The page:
The environmental changes described above create a new environment in which native species may or may not be able to survive. New species frequently invade such localities, further disrupting the system. Early photographs of rivers in the southwest desert illustrate the dramatic modern invasion of non-native plants. Entire lengths of these rivers and streams have been transformed from native desert plants to a dense riparian environment. Native species that formerly lived in this zone have been replaced as a result of the changes in river flow patterns. The most commonly cited species affected by the presence of dams is the salmon. Salmon have been isolated from their spawning streams by impassable dams. The situation has been addressed through the use of fish ladders and by the use of barges to transport the fish around the obstacles, but with only limited success.

David B. Goings



Dunar, Andrew J., and Dennis McBride. Building Hoover Dam: An Oral History of the Great Depression. New York: Twayne Pub, 1993.

Fradkin, Philip L. A River No More: The Colorado River and the West. Berkeley: University of California Press, 1996.

High Country News. Western Water Made Simple. Washington, DC: Island Press, 1987.

Keller, Edward. Environmental Geology. Upper Saddle River: Prentice-Hall, Inc., 2000.

Pearce, Fred. The Dammed: Rivers, Dams, and the Coming World Water Crisis. London: Bodley Head, 1992.

Reisner, Marc. Cadillac Desert: The American West and its Disappearing Water. New York: Penguin Books Ltd., 1993.


"Water: The Power, Promise, and Turmoil of North America's Fresh Water." National Geographic Special Edition. November 1993.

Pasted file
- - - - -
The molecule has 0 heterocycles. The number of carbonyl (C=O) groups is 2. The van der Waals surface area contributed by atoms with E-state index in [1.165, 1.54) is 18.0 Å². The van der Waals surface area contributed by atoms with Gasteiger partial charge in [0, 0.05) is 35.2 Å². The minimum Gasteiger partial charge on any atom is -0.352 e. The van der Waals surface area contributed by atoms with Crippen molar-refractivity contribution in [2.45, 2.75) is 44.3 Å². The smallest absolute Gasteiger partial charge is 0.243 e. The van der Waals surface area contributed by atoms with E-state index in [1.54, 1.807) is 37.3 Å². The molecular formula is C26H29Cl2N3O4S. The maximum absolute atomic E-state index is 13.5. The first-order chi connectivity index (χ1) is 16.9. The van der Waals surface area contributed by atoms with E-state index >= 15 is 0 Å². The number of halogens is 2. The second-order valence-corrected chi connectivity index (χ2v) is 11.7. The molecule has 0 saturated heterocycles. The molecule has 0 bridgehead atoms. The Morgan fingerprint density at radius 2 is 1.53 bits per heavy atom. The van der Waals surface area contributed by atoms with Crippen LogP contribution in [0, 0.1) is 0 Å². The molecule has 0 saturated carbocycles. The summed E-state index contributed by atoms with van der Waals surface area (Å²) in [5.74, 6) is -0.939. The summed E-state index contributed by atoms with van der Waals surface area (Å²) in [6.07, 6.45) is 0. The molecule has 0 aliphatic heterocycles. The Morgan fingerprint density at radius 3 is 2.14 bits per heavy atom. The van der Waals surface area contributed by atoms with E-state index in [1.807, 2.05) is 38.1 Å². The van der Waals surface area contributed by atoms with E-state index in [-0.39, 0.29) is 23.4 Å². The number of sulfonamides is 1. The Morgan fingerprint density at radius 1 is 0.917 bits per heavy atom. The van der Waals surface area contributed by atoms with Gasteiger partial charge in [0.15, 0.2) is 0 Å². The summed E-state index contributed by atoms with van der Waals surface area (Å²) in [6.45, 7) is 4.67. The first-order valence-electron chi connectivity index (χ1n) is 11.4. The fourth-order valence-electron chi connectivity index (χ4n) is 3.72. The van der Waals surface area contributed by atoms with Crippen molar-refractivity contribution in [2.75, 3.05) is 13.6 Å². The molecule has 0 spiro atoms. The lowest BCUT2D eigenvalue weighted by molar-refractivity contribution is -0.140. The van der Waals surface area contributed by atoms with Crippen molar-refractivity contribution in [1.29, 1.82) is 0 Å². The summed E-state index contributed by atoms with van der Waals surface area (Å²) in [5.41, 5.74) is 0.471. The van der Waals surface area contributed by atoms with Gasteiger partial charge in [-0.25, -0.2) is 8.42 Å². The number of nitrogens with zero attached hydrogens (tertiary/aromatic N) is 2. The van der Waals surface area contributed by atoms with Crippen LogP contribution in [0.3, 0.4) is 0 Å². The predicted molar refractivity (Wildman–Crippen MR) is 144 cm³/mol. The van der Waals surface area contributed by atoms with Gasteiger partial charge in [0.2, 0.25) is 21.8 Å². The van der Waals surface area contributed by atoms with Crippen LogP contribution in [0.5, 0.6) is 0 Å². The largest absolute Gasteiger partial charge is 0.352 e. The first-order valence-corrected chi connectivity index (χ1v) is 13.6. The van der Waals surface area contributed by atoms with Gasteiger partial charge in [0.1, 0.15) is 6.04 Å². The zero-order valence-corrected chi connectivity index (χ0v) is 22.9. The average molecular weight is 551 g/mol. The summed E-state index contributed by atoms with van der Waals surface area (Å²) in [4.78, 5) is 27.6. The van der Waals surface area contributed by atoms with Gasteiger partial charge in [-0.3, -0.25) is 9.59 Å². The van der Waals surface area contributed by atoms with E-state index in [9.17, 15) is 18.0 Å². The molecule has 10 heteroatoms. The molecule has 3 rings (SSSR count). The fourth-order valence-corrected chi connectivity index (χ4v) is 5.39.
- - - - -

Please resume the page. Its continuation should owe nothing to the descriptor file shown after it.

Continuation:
"Colorado River Watershed." Arizona Department of Water Resources. [cited October 16, 2002.] <http://www.adwr.state.az.us/AZWaterInfo/OutsideAMAs/UpperColoradoRiver/Watersheds/coloradoriver.html>.

"Lower Colorado River Operations." United States Bureau of Reclamation. [cited October 16, 2002]. <http://www.lc.usbr.gov/lcrivops.html>.

"Controlled Flooding of the Colorado River in Grand Canyon." United States Geological Survey. February 14, 1999 [cited October 16, 2002]. <http://az.water.usgs.gov/flood.html>.


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Arch dam

—A thin concrete dam that is curved in the upstream direction.

Buttress dam

—A dam constructed of concrete and steel that is characterized by angled supports on the downstream side.

El Niño

—The phase of the Southern Oscillation characterized by increased sea water temperatures and rainfall in the eastern Pacific, with weakening trade winds and decreased rain along the western Pacific.

Embankment dam

—A simple dam constructed of earth materials.

Gravity dam

—A massive concrete or masonry dam that resists the force of the water by its own weight.


—The body of water, a pond or lake, that forms behind a dam.


—The capacity of a geologic material to transmit a fluid, such as water.


—A passage for water to flow around a dam.